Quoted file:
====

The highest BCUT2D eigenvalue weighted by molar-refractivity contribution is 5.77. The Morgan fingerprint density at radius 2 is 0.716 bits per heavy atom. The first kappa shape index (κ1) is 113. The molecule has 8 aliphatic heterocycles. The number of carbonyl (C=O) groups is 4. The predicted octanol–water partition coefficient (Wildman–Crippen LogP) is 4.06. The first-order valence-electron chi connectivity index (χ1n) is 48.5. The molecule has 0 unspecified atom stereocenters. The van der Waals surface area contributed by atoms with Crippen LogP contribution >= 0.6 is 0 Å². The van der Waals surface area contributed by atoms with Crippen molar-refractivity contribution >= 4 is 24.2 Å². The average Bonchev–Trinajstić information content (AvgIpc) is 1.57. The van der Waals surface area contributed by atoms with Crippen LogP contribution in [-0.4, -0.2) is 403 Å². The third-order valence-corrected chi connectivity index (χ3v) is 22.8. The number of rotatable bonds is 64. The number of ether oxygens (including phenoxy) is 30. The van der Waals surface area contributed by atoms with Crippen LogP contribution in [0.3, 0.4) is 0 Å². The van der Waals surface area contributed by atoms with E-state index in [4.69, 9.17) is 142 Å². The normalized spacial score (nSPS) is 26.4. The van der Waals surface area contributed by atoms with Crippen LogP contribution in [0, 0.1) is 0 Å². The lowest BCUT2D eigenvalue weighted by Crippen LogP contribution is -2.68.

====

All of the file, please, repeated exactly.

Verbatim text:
The highest BCUT2D eigenvalue weighted by molar-refractivity contribution is 5.77. The Morgan fingerprint density at radius 2 is 0.716 bits per heavy atom. The first kappa shape index (κ1) is 113. The molecule has 8 aliphatic heterocycles. The number of carbonyl (C=O) groups is 4. The predicted octanol–water partition coefficient (Wildman–Crippen LogP) is 4.06. The first-order valence-electron chi connectivity index (χ1n) is 48.5. The molecule has 0 unspecified atom stereocenters. The van der Waals surface area contributed by atoms with Crippen LogP contribution >= 0.6 is 0 Å². The van der Waals surface area contributed by atoms with Crippen molar-refractivity contribution >= 4 is 24.2 Å². The average Bonchev–Trinajstić information content (AvgIpc) is 1.57. The van der Waals surface area contributed by atoms with Crippen LogP contribution in [-0.4, -0.2) is 403 Å². The third-order valence-corrected chi connectivity index (χ3v) is 22.8. The number of rotatable bonds is 64. The number of ether oxygens (including phenoxy) is 30. The van der Waals surface area contributed by atoms with Crippen LogP contribution in [0.3, 0.4) is 0 Å². The van der Waals surface area contributed by atoms with E-state index in [4.69, 9.17) is 142 Å². The normalized spacial score (nSPS) is 26.4. The van der Waals surface area contributed by atoms with Crippen LogP contribution in [0, 0.1) is 0 Å². The lowest BCUT2D eigenvalue weighted by Crippen LogP contribution is -2.68.